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Suffering greatly from the fire of the two ships that had placed themselves on her quarters, the Amphion gradually bore up to close her heaviest and most annoying opponent. Having passed so close ahead as almost to touch the Flore, the Amphion, at about 11 h. 15 m. A. M., came to the wind on the same tack as before, with her larboard broadside bearing directly on the French ship's starboard and lee bow." So well-directed a fire was now opened upon the latter, that, in about five minutes, the Flore ceased firing and struck her colours. Immediately after the Amphion had bore up, the Bellona did the same; and, placing herself across the former's stern, maintained a heavy and destructive fire. Although particularly careful not to fire into her late consort, some of the Bellona's shot appear to have struck the Flore, who had imperceptibly forereached upon the Amphion. Conceiving the shot to come from the Amphion, one of the officers of the Flore took the French ensign, halliards and all, and, holding them up in his hands over the taffrail, as if for the Amphion's people to witness the act, threw the whole into the sea.

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After an ineffectual attempt, owing to the damaged state of her rigging and yard-tackle, to hoist out a boat to take possession of the Flore, the Amphion bore up to close and silence the Bellona. Having wore round on the starboard tack, and taken a position on the Bellona's weather bow, the Amphion poured in one or two broadsides; and at a few minutes before noon compelled the Bellona to haul down the Venetian, as the Flore had the French colours. In the mean time the Mercure brig had also been firing occasionally at the Amphion; but an 18-pounder was at length brought to bear upon her, and the brig soon swept herself beyond the reach of either giving or receiving annoyance. Lieutenant Donat Henchy O'Brien, by Captain Hoste's orders, now went with two seamen in the punt, and took possession of the Bellona.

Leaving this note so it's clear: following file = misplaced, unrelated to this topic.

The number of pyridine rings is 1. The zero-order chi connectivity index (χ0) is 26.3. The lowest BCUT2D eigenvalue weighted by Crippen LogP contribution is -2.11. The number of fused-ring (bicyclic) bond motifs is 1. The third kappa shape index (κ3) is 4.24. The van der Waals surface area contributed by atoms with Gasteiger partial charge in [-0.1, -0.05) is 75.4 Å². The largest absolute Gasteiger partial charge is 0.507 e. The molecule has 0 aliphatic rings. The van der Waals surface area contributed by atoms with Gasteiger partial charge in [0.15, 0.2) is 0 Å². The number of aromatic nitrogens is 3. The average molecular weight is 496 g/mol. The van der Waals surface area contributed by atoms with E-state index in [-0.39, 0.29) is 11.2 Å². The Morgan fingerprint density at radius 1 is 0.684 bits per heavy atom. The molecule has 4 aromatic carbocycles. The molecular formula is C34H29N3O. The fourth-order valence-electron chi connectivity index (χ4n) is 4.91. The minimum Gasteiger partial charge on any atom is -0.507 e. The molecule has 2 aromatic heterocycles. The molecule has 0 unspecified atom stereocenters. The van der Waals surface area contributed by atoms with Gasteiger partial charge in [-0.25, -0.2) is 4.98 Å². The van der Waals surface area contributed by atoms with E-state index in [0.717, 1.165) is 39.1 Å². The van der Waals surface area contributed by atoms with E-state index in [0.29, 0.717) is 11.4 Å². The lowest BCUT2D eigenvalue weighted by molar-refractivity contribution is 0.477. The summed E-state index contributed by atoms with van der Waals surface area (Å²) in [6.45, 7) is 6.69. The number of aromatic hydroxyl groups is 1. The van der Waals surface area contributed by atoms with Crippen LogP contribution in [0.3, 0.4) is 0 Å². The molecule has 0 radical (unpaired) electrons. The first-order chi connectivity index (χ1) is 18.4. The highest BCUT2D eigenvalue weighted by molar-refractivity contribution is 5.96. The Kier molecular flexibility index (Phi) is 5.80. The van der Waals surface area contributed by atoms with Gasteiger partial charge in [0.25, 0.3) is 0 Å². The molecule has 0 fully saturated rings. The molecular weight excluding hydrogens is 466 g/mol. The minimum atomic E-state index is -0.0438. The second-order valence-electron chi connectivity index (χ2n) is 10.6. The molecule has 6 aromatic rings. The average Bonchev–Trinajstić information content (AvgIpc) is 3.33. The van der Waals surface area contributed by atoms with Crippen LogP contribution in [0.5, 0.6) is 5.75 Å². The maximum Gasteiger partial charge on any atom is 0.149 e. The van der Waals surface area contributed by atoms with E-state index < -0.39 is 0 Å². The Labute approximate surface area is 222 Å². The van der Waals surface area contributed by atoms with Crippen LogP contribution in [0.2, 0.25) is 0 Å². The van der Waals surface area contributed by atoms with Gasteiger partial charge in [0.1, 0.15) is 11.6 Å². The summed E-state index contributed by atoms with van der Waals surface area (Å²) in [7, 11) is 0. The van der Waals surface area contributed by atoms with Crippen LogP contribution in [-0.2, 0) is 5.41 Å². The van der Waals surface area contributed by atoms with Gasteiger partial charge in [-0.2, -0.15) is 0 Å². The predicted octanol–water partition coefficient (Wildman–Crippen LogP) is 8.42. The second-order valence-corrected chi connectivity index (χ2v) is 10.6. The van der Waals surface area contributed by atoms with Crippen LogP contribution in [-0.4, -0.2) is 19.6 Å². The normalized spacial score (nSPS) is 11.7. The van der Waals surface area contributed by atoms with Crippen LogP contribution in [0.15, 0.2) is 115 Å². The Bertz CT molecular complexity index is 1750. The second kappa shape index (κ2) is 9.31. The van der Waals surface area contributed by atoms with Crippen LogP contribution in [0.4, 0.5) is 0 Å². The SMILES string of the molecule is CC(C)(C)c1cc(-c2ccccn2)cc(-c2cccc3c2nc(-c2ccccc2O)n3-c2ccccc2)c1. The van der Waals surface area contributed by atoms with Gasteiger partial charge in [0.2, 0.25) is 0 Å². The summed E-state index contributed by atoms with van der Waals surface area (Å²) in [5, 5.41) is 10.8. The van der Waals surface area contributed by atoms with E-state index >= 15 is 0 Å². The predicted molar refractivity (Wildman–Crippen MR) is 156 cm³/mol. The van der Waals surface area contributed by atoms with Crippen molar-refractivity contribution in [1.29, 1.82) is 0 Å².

Having secured this prize, the Amphion wore round; and, making the signal for a general chase, brought to on the larboard tack, a little to leeward of the Cerberus and Volage, whose greatly disabled state had obliged them to bear up. The Amphion had now the mortification to see her first and most valuable prize, the Flore, out of gun-shot on her weather bow, making sail for the island of Lessina; and towards whom the Danae presently edged away, as if to encourage the Flore's commander in the dishonourable act: dishonourable indeed, for the French ship, had lain, for some time, at the mercy of the Amphion. The Active also, until she made sail after the Corona, might have sunk the Flore, and probably would have taken possession of her, but that it did not comport with Captain Gordon's spirit, to stay by a beaten enemy, while a fighting enemy remained te be subdued; above all, when a friend stood in need of his assistance. Had even the Cerberus or Volage been aware that the prize was not secured, either ship, as the Flore passed them, might have sent a boat and taken possession of her, having had her rigging sails cut to pieces, and expecting her foremast every moment to fall, the Amphion was as much incapacitated from giving chase as the Cerberus and Volage.

The surrender of the Flore and Bellona, the escape of the former, and the closing of the Active with the Corona, we have attempted to show by the following diagram.